More info >

Apr 11

Day 1 of Election Campaign has Positives for Republic

The first thing to say about the election is that if there's a change of government, Australia could well end up with a Minister - or Assistant Minister - for the Republic. What a great result that would be! The shadow ALP Minister for the Republic is Matt Thistlethwaite MP representing a seat in suburban Sydney. There could be a new joint federal parliamentary committee charged with examining continuous constitutional change as recommended by the Joint Committee on Social Policy and Legal Affairs after its Inquiry into Constitutional Reform and Referendums (reported December 2021). Women for an Australian Republic gave evidence to the Committe; several recommendations in our submissions were picked up.

In addition, while most republican campaigners led by WfaAR now acknowledge that the country cannot vote on a Republic without being a Reconciled - or, at least, a rapidly Reconciling - Republic, Indigenous leaders have again today called for a referendum to enshrine The Voice to Parliament in the Constitution, along with Treaty (making) and Truth (telling). After promising this, the Coalition Government 2019 to 2022 failed to deliver and little has been achieved on this matter during the 46h Parliament with the Coalition preferring to a) legislate The Voice and b) push action out of the federal jurisdiction and onto the States and Territories with little to see thus far. Read more on the link below: ["Indigenous leaders say 'it's time for a referendum' on First Nations Voice to Parliament" by Kirstie Wellauer, ABC Online, 11 April 2022)

More info >

Apr 9

Prince Charles is Irrelevant to Australia...

So begins Jennifer Bradley's letter to The Canberra Times.  She concludes by saying, "It's more than time for Australia to become a republic". Read the full text of Jennifer's letter by clicking on the link.

Download: Letter to The Canberra Times [49KB, pdf]

Apr 5

People's Republic of Mallacoota

A six part reality TV show premieres on the ABC about what happens when a group of people in this 2019 bushfire ravaged small coastal town take charge of their own future and decide to plan, organise and govern themselves towards rebuilding and recovery. The official ABC blurb says this "offers a microcosm of urgent challenges that all Australians face as they seek to forge a common vision of their future from a multitude of competing claims. Does this citizen-led recovery provide a roadmap for the rest of us to follow?". It is also described as a "bold experiment in self-determination". Food for thought.

Mar 31

WfaAR Meets with Real Republic

WfaAR National Convenor, Sarah Brasch, talks with representatives of Real Republic (Lindsay Marshall and Peter Johnstone) in Brisbane in a very broad-ranging discussion covering stances on the Republic referendum, possibilities for moving things along if there is a change of government at the forthcoming federal election with Labor pro-republic and pro-referendum. There was also extensive discussion about the contents of the ARM's Australian Choice model published in January and ways it could be improved and expanded (see News Item of 12 January 2022). Both parties considered this to be a useful and timely meeting of minds on topics of common interest.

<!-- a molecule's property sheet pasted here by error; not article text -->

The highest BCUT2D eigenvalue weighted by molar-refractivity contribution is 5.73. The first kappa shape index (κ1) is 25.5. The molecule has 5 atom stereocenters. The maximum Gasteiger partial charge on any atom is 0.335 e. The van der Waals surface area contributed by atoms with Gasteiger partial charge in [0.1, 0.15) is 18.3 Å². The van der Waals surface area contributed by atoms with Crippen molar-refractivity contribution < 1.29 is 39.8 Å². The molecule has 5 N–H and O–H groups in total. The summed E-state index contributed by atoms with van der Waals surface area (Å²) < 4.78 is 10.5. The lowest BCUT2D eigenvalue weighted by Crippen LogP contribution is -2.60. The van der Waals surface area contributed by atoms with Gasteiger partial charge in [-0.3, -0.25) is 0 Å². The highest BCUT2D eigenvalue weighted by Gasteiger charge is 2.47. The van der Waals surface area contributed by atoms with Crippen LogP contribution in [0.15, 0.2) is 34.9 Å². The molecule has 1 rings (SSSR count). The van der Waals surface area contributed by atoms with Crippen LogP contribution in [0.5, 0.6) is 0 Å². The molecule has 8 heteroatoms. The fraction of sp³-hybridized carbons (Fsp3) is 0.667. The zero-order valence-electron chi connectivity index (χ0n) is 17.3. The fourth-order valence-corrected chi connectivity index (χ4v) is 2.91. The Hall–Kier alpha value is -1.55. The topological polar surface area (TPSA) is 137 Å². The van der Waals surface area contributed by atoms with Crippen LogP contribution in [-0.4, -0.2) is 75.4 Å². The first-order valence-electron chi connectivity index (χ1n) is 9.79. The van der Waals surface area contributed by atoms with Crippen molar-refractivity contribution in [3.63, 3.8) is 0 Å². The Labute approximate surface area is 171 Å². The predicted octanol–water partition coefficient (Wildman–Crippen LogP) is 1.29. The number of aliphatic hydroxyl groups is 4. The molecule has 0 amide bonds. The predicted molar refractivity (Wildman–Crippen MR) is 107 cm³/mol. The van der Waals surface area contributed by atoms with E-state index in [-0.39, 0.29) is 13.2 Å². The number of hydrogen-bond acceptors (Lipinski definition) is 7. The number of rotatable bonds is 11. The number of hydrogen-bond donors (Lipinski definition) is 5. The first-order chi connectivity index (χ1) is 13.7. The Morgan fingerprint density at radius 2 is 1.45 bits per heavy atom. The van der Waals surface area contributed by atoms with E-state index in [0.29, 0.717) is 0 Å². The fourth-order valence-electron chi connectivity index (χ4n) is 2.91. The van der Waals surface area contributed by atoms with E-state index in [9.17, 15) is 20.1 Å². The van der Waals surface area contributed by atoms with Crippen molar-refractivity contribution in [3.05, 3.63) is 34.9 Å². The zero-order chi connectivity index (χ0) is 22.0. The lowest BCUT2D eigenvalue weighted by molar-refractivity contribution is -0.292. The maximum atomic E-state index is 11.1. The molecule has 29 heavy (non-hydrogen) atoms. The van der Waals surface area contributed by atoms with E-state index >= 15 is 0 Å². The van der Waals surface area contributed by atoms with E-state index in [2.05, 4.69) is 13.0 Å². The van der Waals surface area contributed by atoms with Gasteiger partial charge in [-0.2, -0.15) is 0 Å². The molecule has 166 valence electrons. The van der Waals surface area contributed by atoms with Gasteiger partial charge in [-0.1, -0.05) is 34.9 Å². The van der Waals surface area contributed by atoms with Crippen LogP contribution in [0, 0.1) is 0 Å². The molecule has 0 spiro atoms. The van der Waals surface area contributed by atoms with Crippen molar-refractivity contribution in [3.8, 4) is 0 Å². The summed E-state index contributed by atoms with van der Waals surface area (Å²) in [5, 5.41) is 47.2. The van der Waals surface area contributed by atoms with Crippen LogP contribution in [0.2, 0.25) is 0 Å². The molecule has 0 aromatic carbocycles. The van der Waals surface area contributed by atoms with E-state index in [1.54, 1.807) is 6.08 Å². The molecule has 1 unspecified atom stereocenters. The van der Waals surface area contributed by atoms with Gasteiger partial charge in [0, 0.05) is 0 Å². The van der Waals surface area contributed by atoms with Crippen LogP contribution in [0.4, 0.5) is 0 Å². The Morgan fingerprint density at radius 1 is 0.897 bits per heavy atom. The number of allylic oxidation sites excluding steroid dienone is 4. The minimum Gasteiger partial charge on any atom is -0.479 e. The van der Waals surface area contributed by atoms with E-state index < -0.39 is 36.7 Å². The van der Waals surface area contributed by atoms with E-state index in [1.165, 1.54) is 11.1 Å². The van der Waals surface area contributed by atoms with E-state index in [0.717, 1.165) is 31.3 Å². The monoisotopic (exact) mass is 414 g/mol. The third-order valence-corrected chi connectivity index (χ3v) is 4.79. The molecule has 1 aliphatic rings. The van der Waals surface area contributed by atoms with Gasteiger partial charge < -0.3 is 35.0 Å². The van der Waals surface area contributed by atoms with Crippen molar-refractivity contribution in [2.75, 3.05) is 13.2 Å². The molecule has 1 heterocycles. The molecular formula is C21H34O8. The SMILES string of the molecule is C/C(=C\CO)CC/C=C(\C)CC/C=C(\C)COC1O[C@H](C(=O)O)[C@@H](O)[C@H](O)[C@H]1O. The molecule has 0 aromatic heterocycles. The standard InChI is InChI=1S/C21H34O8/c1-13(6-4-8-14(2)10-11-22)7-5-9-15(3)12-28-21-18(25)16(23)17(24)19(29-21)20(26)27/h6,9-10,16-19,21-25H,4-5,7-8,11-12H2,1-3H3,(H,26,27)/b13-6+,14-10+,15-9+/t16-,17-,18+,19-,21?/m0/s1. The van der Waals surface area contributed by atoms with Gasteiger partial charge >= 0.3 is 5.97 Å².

Mar 30

...and Getting Worse

More difficulties are besetting our Head of State and her family. Meghan and Harry have departed for the beaches of California and private lives making allegations of racism; favoured son Andrew, peering over his tortoise-shell half glasses and now excluded from public duties and striped of titles, is about to settle an expensive legal case using family funds over alleged sexual relations with a minor and they've got Covid including the Queen herself. Now HM is the subject of significant cover-ups over the status of her mobility. At the memorial service for Prince Philip (died 8 April 2021) in Westminster Abbey with the Caribbean reactions to the latest royal tour ringing in their ears, the large, extended family was together again in celebration of a life of service, never complaining/never explaining etc. The Queen arrived at the service accompanied by Prince Andrew and was reputed to be being spirited in away from the eyes of prying cameras so that no one could see her using a wheelchair and walking by the shortest route to take her seat in a Canada chair, whatever that is. William looked pretty pensive as things begin to fray at the edges.  Meanwhile, we're bracing for a visit by the Princess Royal around Easter. If nothing else, that should have us waving our Union Jacks! 

Mar 27

People's Republic of Western Australia

So said former Liberal Minister for Foreign Affairs and one-time PM aspirant, Julie Bishop - a strong republican - describing her escape when she launched the campaign for the Liberal member for Wentworth in Sydney ahead of the 2022 federal election. WfaAR assumes that she was referring to WA's closed borders due the pandemic, still wisely closed long after all the others had opened. See also News for 5 April 2022. Reported in the Sydney Morning Herald online, 27 March 2022.